With ongoing inflation, employment has become much harder to secure, and the jobless are turning to the gig economy. The gig economy describes temporary, flexible jobs where workers can pick up a job and complete it on their own schedule without having to work a 9-5 shift. Jobs in the gig economy include freelance writing, driving for a ride-sharing service, renting out property for short-term stays, or selling crafts online.
In this article, you’ll learn more about the following:
The gig economy means a labor market heavy on short-term contracts or freelance work as opposed to permanent jobs. We're seeing this concept more and more as technology has enabled people to work remotely and find jobs quickly through digital marketplaces.
For workers, a job in the gig economy or freelance economy in an online platform has always been full of tradeoffs. Sure, these individuals doing gig work may not get standard perks like health insurance or a 401k, but they can set their own schedule or own hours, choose their own customers, and work whenever and sometimes wherever they want to provide gig work while making supplemental income.
For a long time, company equity, lack of protection from sexual harassment, and social isolation were some of the tradeoffs a gig worker (which frequently includes Hispanic adults, Asian adults, and/or workers from other countries) had to sacrifice for the independent lifestyle and the chance to earn money offered by the gig economy.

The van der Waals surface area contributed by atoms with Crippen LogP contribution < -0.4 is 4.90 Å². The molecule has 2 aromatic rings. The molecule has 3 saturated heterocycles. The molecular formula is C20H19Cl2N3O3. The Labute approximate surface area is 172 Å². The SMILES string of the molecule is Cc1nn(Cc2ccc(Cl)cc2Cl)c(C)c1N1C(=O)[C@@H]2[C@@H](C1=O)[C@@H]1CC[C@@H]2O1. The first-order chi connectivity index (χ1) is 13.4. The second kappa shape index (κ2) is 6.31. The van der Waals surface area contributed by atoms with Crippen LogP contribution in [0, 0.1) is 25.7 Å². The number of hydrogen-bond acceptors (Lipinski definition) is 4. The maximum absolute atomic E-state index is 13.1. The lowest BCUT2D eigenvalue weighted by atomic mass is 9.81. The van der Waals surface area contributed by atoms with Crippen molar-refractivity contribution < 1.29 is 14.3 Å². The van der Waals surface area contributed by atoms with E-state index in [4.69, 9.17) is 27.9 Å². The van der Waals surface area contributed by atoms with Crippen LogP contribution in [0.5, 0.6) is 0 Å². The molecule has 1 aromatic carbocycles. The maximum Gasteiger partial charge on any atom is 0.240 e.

Now that’s changing. Gig workers in the digital marketplace represent approximately 15-25% of global workers today and are expected to account for 35-40% of the gig workforce by 2025.
More and more, public and private companies in digital technology and computer programming (among other industries) are recognizing the advantages of providing workers with equity while the workers are earning money. These are the same perks they would offer other workers who are not providing gig work.
According to a recent Gallup survey, workers offered equity are more loyal and engaged, and highly engaged teams in digital platforms or gig platforms are 14% to 18% more productive on average than low-engagement teams.
But when it comes to equity, gig workers performing contract work or freelance work also have unique needs that other employees don’t, including when it comes to dealing with the Internal Revenue Service.